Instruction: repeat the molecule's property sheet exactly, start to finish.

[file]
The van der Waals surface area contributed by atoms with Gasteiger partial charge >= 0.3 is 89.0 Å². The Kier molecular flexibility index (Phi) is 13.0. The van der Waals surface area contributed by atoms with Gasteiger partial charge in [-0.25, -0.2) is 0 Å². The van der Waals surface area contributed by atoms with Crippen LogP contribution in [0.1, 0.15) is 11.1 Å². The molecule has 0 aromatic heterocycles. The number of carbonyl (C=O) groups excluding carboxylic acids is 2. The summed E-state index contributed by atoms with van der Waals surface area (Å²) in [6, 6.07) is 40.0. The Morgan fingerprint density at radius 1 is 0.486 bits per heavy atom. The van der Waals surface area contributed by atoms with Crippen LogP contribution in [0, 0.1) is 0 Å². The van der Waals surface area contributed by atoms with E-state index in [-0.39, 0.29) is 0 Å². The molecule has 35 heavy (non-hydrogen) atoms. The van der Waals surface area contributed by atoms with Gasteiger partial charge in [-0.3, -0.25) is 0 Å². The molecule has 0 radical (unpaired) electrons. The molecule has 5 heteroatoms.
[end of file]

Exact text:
The van der Waals surface area contributed by atoms with Gasteiger partial charge >= 0.3 is 89.0 Å². The Kier molecular flexibility index (Phi) is 13.0. The van der Waals surface area contributed by atoms with Gasteiger partial charge in [-0.25, -0.2) is 0 Å². The van der Waals surface area contributed by atoms with Crippen LogP contribution in [0.1, 0.15) is 11.1 Å². The molecule has 0 aromatic heterocycles. The number of carbonyl (C=O) groups excluding carboxylic acids is 2. The summed E-state index contributed by atoms with van der Waals surface area (Å²) in [6, 6.07) is 40.0. The Morgan fingerprint density at radius 1 is 0.486 bits per heavy atom. The van der Waals surface area contributed by atoms with Crippen LogP contribution in [0, 0.1) is 0 Å². The van der Waals surface area contributed by atoms with E-state index in [-0.39, 0.29) is 0 Å². The molecule has 35 heavy (non-hydrogen) atoms. The van der Waals surface area contributed by atoms with Gasteiger partial charge in [-0.3, -0.25) is 0 Å². The molecule has 0 radical (unpaired) electrons. The molecule has 5 heteroatoms.